Matsunaga, who is also president of a TV production company called Interest TV, explained that his inspiration came to him last year while he was directing a radio program that offered mouse pads as giveaways to listeners. “I just found them . . . unexciting,” he said, sounding a bit embarrassed to reveal the source of his vision that opened up this new sporting vista. “So we thought about ‘playing’ with them.”

But then he discovered, he says, that throwing mouse pads could be a great stress release. “We all have times when we feel so distressed that we feel like throwing stuff, don’t we? I thought nobody would get too pissed off if we threw mouse pads.”

In practice, mouse-pad-throwing turned out to be much more fun and far more popular than he had imagined — which was why he held the second competition this year, and is planning another for 2008.

“Because the pad is so light, it’s really hard to make it land within the cone-shaped field,” Matsunaga said. “Pads fly into the air in an inexplicably feeble and complicated fashion. If this wasn’t fun, we wouldn’t be doing it; it doesn’t have any meaning apart from being fun.”

Matsunaga denied speculation that the contest is held just to attract publicity for his company or a radio program. Indeed, revenue from the event has been next to nothing, he said, confiding that his Japan Mouse Pad Throwing Association has sold only about 20 copies of the competition’s DVD so far.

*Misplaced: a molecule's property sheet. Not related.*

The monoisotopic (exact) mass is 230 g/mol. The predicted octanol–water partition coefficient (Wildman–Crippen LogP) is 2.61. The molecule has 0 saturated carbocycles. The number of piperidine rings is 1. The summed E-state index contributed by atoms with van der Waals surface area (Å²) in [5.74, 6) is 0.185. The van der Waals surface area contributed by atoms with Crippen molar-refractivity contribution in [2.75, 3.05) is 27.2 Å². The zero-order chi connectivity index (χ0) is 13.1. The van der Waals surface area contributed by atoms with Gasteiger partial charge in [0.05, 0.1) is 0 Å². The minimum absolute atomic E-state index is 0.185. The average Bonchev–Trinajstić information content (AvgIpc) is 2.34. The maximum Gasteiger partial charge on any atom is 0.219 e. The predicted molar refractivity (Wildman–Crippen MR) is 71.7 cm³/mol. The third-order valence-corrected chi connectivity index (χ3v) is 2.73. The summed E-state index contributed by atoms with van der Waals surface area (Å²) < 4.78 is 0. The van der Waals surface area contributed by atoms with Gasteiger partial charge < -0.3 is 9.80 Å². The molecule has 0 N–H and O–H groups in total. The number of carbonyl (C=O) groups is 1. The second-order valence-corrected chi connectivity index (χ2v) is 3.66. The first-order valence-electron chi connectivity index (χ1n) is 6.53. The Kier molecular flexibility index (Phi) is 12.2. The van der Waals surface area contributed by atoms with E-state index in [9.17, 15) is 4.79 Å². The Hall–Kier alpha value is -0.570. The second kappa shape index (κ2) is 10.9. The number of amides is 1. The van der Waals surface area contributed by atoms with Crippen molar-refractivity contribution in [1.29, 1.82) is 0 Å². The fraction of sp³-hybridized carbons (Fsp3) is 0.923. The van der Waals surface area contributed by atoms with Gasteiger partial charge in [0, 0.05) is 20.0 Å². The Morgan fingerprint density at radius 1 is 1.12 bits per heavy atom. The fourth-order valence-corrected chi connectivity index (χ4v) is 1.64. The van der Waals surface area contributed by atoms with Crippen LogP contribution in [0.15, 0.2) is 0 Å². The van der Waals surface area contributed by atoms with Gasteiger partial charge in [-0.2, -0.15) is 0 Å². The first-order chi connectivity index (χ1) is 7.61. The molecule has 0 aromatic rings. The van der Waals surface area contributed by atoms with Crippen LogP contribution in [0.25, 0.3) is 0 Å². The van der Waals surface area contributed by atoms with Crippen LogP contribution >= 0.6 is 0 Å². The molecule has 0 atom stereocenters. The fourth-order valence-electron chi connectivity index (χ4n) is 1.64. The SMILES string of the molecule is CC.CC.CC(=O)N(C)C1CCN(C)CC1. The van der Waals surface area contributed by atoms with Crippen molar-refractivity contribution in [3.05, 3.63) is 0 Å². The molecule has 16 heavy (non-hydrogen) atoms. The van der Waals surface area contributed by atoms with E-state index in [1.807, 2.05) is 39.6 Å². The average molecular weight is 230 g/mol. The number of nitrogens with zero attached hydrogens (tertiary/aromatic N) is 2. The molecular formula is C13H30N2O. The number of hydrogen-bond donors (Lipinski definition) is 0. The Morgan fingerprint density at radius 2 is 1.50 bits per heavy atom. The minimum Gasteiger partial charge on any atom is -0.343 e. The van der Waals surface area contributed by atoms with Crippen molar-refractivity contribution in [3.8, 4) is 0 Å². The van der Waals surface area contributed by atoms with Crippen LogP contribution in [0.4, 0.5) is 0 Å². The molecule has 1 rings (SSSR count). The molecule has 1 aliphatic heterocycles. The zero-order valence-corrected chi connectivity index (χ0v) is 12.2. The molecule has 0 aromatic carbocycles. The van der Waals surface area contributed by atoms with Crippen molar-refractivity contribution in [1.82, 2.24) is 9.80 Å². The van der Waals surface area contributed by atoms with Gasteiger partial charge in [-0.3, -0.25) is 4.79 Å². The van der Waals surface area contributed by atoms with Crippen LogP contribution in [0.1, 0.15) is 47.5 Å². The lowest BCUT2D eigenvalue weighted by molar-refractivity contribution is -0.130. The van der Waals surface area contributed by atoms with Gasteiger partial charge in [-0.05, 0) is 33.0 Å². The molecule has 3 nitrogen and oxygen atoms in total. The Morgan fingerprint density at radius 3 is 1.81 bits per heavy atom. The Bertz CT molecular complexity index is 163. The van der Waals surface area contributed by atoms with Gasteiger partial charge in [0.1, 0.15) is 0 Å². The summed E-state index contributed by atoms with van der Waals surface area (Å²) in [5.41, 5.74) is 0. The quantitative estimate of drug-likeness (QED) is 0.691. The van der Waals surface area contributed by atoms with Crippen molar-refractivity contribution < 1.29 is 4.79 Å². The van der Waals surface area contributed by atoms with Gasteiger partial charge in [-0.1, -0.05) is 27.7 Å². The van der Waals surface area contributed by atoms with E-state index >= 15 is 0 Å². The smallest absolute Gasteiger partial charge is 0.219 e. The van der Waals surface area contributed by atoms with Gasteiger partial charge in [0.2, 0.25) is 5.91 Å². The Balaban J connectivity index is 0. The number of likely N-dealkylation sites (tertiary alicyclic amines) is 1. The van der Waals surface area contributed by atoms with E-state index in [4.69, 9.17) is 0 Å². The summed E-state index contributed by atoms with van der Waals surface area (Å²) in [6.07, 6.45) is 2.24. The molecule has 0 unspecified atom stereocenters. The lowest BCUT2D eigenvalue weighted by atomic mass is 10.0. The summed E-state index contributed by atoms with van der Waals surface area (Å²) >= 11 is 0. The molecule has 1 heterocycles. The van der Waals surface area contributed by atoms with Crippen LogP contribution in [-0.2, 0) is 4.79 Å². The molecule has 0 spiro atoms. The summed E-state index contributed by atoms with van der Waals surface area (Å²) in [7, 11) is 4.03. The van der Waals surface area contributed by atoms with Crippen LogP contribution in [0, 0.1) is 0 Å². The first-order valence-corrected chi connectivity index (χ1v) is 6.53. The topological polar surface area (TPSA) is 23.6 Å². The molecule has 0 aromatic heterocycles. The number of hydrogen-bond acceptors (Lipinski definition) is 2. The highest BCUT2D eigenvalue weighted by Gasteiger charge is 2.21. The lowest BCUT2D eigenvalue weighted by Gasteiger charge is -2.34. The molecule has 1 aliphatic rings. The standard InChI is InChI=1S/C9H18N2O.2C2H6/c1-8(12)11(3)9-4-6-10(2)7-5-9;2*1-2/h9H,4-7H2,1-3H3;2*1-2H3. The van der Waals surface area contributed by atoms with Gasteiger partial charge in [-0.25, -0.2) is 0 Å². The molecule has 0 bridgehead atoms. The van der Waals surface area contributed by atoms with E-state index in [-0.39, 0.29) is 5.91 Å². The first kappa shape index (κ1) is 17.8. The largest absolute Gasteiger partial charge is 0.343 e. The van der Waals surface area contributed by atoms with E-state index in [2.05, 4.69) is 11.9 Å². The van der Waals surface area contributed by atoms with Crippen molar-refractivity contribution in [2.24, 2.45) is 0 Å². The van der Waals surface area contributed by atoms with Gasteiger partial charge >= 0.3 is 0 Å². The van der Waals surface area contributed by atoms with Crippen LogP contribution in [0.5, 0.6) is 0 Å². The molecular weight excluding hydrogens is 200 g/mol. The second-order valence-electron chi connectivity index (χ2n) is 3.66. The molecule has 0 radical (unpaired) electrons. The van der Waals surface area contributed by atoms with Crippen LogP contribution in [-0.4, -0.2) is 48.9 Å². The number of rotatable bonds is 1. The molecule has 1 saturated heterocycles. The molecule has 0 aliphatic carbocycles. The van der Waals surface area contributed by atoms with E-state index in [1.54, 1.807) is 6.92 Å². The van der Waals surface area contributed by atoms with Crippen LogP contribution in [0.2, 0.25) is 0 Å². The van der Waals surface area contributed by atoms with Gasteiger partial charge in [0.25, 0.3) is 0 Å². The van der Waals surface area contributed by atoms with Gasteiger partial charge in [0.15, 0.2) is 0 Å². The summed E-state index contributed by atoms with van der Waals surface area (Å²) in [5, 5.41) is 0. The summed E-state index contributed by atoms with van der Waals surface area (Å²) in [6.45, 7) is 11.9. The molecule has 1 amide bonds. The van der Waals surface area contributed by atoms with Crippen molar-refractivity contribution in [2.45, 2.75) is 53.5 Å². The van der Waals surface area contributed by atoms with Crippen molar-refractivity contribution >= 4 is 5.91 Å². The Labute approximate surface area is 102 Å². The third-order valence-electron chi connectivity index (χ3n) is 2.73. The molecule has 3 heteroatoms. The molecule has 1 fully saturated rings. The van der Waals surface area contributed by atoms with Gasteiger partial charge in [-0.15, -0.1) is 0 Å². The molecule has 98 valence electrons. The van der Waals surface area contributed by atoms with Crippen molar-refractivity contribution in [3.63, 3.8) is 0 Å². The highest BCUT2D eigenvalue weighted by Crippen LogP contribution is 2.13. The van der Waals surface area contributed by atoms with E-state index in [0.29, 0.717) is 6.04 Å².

Despite the fact that mouse-pad-throwing officially seems to be less about promoting athletic diversity and more about stress release and whimsical fun, the sheer novelty of the sport has ensured no shortage of wannabe champions.

“The idea of becoming ‘the world’s No. 1’ enticed me,” confessed Hiroki Osawa, a 28-year-old sheet-metal-worker from Gifu Prefecture, who said he entered this year’s contest on a whim as he happened to be touring the area with a friend on that day. He went on to beat all comers with a mighty throw of 63 meters — so setting the new world record.

No matter that Osawa had never hurled a pad before — except for 15 minutes’ “training” at the event site — he says the experience has given him a whole new outlook on life. “Now I look at mouse pads in a completely different way . . . from the perspective of how far they might fly.”

With those two world-class events already over this year, however, readers who feel robbed of a new form of athletic glory still have a chance to put their best ballistic feet forward.

On Saturdays, Sundays and public holidays between Sept. 22 and Oct. 27, Yomiuri Land, an amusement park in Inagi, western Tokyo, will host a mini-golf competition with a difference — as participants will compete by shooting their shoes at the holes. While it’s more a family entertainment than a do-or-die serious competition — with only a par 3 and par 4 on the course — the winner will nonetheless walk off with ¥50,000, the park’s spokesman said.

Let’s just hope that, in the not-too-distant future, a whole new generation of athletes will have pushed the envelope of sporting heroism to encompass even more astounding feats performed with mouse pads, shoes, or who knows what else.

For more details and information about the mouse-pad-throwing championships, visit www.ya-soo.com/jtma.html (Japanese only); for inquiries about shoe golf, call Yomiuri Land on (044) 966-1111 or visit www.yomiuriland.co.jp